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Lipid peroxides in the serum of asphyxiated neonates

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Lipid peroxides (LPOs) are released when free radicals react with unsaturated fatty acids in cell membranes during hypoxic ischemic insult in neonates. We aimed to assess LPO concentrations in the serum of asphyxiated and non-asphyxiated neonates and examine their correlation with the severity of asphyxia.

Study Design:

This prospective cross-sectional study was conducted on a group of asphyxiated neonates and controls. Serum LPO concentrations was measured by enzyme-linked immunosorbent assay at 4–6 h of life in all subjects. Encephalopathy was classified according to Sarnat’s stages into mild, moderate and severe at 12–24 h of life. LPO was compared between groups and was correlated with severity of encephalopathy and mortality.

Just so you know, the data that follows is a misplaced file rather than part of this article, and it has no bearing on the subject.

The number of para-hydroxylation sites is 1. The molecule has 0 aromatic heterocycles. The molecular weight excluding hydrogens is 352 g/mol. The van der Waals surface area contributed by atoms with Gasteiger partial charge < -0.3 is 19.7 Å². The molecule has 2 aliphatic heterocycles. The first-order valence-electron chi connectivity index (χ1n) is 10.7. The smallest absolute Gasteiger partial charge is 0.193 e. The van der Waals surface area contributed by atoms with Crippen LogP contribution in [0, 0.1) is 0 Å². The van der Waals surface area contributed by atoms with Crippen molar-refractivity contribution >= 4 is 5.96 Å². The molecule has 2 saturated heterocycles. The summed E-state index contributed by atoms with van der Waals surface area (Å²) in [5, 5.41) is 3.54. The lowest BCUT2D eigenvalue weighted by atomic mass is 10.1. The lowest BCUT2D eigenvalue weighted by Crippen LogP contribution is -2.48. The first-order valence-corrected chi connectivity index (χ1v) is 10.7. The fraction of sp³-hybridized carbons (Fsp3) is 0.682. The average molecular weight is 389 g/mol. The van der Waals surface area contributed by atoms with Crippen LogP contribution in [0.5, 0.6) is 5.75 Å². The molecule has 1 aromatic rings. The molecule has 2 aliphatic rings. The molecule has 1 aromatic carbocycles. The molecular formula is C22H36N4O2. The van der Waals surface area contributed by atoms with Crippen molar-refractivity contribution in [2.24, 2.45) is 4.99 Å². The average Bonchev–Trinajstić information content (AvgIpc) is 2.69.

A total of 90 infants were enrolled; of them 45 had asphyxia. Serum LPO (nmol ml−1) was significantly greater in the asphyxia group (6.9±3.01 vs 1.78±1.09, P<0.001). It correlated positively with severity of encephalopathy (P<0.001) and negatively with Apgar score at 5 min (r=−0.532, P<0.001) and with initial blood gases pH (r=−0.664, P<0.001). LPO measured greater concentrations in infants who died compared with asphyxiated survivors (11.64±1.31 vs 6.18±2.48, P=0.0004).


LPO was increased and correlated with severity of asphyxia as well as with mortality. Further studies are warranted to examine whether it is only a marker for outcome or a contributor in the pathogenesis of hypoxic–ischemic brain injury.

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The author thanks Veronica Amaya at George Washington University for help editing the manuscript and the figures.

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Correspondence to H Aly.

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Ramy, N., Al Sharany, W., Mohamed, M. et al. Lipid peroxides in the serum of asphyxiated neonates. J Perinatol 36, 849–852 (2016).

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